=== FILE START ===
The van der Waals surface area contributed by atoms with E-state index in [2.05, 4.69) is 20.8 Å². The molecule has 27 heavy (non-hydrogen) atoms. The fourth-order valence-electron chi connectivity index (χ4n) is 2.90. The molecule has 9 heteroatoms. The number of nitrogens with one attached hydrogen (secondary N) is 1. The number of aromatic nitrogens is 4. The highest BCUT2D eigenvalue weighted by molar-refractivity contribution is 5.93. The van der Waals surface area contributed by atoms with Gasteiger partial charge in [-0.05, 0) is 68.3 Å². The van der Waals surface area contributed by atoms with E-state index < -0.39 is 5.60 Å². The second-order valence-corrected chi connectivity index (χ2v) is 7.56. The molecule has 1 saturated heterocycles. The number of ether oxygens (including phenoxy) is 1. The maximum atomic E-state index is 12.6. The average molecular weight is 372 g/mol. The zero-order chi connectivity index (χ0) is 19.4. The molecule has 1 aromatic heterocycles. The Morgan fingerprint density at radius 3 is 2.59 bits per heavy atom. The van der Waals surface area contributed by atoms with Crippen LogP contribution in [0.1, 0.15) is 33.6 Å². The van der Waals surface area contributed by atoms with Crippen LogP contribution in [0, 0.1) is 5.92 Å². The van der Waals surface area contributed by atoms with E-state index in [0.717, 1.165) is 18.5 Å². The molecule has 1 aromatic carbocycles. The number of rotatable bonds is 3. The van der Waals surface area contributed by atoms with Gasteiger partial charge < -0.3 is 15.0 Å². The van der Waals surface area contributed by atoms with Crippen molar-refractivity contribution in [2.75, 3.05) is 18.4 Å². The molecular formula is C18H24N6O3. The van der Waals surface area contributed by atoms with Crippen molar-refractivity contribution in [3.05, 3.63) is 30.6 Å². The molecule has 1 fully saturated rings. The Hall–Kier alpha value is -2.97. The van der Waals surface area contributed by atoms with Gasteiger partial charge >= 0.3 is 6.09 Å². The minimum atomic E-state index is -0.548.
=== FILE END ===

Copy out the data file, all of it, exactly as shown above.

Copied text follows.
The van der Waals surface area contributed by atoms with E-state index in [2.05, 4.69) is 20.8 Å². The molecule has 27 heavy (non-hydrogen) atoms. The fourth-order valence-electron chi connectivity index (χ4n) is 2.90. The molecule has 9 heteroatoms. The number of nitrogens with one attached hydrogen (secondary N) is 1. The number of aromatic nitrogens is 4. The highest BCUT2D eigenvalue weighted by molar-refractivity contribution is 5.93. The van der Waals surface area contributed by atoms with Gasteiger partial charge in [-0.05, 0) is 68.3 Å². The van der Waals surface area contributed by atoms with E-state index < -0.39 is 5.60 Å². The second-order valence-corrected chi connectivity index (χ2v) is 7.56. The molecule has 1 saturated heterocycles. The number of ether oxygens (including phenoxy) is 1. The maximum atomic E-state index is 12.6. The average molecular weight is 372 g/mol. The zero-order chi connectivity index (χ0) is 19.4. The molecule has 1 aromatic heterocycles. The Morgan fingerprint density at radius 3 is 2.59 bits per heavy atom. The van der Waals surface area contributed by atoms with Crippen LogP contribution in [0.1, 0.15) is 33.6 Å². The van der Waals surface area contributed by atoms with Crippen LogP contribution in [0, 0.1) is 5.92 Å². The van der Waals surface area contributed by atoms with E-state index in [0.717, 1.165) is 18.5 Å². The molecule has 1 aromatic carbocycles. The number of rotatable bonds is 3. The van der Waals surface area contributed by atoms with Gasteiger partial charge < -0.3 is 15.0 Å². The van der Waals surface area contributed by atoms with Crippen molar-refractivity contribution in [2.75, 3.05) is 18.4 Å². The molecular formula is C18H24N6O3. The van der Waals surface area contributed by atoms with Crippen molar-refractivity contribution in [3.05, 3.63) is 30.6 Å². The molecule has 1 fully saturated rings. The Hall–Kier alpha value is -2.97. The van der Waals surface area contributed by atoms with Gasteiger partial charge >= 0.3 is 6.09 Å². The minimum atomic E-state index is -0.548.